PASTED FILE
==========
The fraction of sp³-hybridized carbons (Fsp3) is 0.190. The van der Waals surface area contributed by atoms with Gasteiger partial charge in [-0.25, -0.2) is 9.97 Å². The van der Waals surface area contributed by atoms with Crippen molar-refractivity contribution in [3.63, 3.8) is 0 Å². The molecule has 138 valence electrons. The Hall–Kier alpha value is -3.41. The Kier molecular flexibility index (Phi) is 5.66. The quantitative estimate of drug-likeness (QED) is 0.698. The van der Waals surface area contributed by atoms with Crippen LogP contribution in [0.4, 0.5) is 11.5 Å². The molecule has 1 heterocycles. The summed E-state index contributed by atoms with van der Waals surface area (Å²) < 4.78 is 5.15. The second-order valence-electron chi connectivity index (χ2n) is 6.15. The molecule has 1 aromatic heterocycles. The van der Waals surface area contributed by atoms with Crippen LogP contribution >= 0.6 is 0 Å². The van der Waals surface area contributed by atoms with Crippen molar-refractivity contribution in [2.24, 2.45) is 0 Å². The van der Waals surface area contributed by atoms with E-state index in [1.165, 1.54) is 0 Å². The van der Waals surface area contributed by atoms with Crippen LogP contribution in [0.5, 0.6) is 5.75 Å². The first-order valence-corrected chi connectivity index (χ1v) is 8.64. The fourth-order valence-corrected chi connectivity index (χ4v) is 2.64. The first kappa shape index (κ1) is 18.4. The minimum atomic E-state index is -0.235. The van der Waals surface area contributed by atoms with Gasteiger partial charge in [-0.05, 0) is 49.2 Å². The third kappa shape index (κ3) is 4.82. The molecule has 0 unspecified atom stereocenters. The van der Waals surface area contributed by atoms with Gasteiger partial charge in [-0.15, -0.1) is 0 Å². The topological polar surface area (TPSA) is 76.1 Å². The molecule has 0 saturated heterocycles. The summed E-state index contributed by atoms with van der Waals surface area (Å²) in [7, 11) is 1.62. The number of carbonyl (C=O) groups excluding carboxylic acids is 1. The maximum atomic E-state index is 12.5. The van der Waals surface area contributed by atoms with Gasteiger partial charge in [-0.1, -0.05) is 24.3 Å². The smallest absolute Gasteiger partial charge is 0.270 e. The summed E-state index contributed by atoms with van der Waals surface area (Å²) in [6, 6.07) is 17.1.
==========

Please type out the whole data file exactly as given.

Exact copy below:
The fraction of sp³-hybridized carbons (Fsp3) is 0.190. The van der Waals surface area contributed by atoms with Gasteiger partial charge in [-0.25, -0.2) is 9.97 Å². The van der Waals surface area contributed by atoms with Crippen molar-refractivity contribution in [3.63, 3.8) is 0 Å². The molecule has 138 valence electrons. The Hall–Kier alpha value is -3.41. The Kier molecular flexibility index (Phi) is 5.66. The quantitative estimate of drug-likeness (QED) is 0.698. The van der Waals surface area contributed by atoms with Crippen LogP contribution in [0.4, 0.5) is 11.5 Å². The molecule has 1 heterocycles. The summed E-state index contributed by atoms with van der Waals surface area (Å²) < 4.78 is 5.15. The second-order valence-electron chi connectivity index (χ2n) is 6.15. The molecule has 1 aromatic heterocycles. The van der Waals surface area contributed by atoms with Crippen LogP contribution >= 0.6 is 0 Å². The van der Waals surface area contributed by atoms with Crippen molar-refractivity contribution in [2.24, 2.45) is 0 Å². The van der Waals surface area contributed by atoms with E-state index in [1.165, 1.54) is 0 Å². The van der Waals surface area contributed by atoms with Crippen LogP contribution in [0.5, 0.6) is 5.75 Å². The first-order valence-corrected chi connectivity index (χ1v) is 8.64. The fourth-order valence-corrected chi connectivity index (χ4v) is 2.64. The first kappa shape index (κ1) is 18.4. The minimum atomic E-state index is -0.235. The van der Waals surface area contributed by atoms with Gasteiger partial charge in [-0.05, 0) is 49.2 Å². The third kappa shape index (κ3) is 4.82. The molecule has 0 unspecified atom stereocenters. The van der Waals surface area contributed by atoms with Gasteiger partial charge in [-0.15, -0.1) is 0 Å². The topological polar surface area (TPSA) is 76.1 Å². The molecule has 0 saturated heterocycles. The summed E-state index contributed by atoms with van der Waals surface area (Å²) in [7, 11) is 1.62. The number of carbonyl (C=O) groups excluding carboxylic acids is 1. The maximum atomic E-state index is 12.5. The van der Waals surface area contributed by atoms with Gasteiger partial charge in [-0.1, -0.05) is 24.3 Å². The smallest absolute Gasteiger partial charge is 0.270 e. The summed E-state index contributed by atoms with van der Waals surface area (Å²) in [6, 6.07) is 17.1.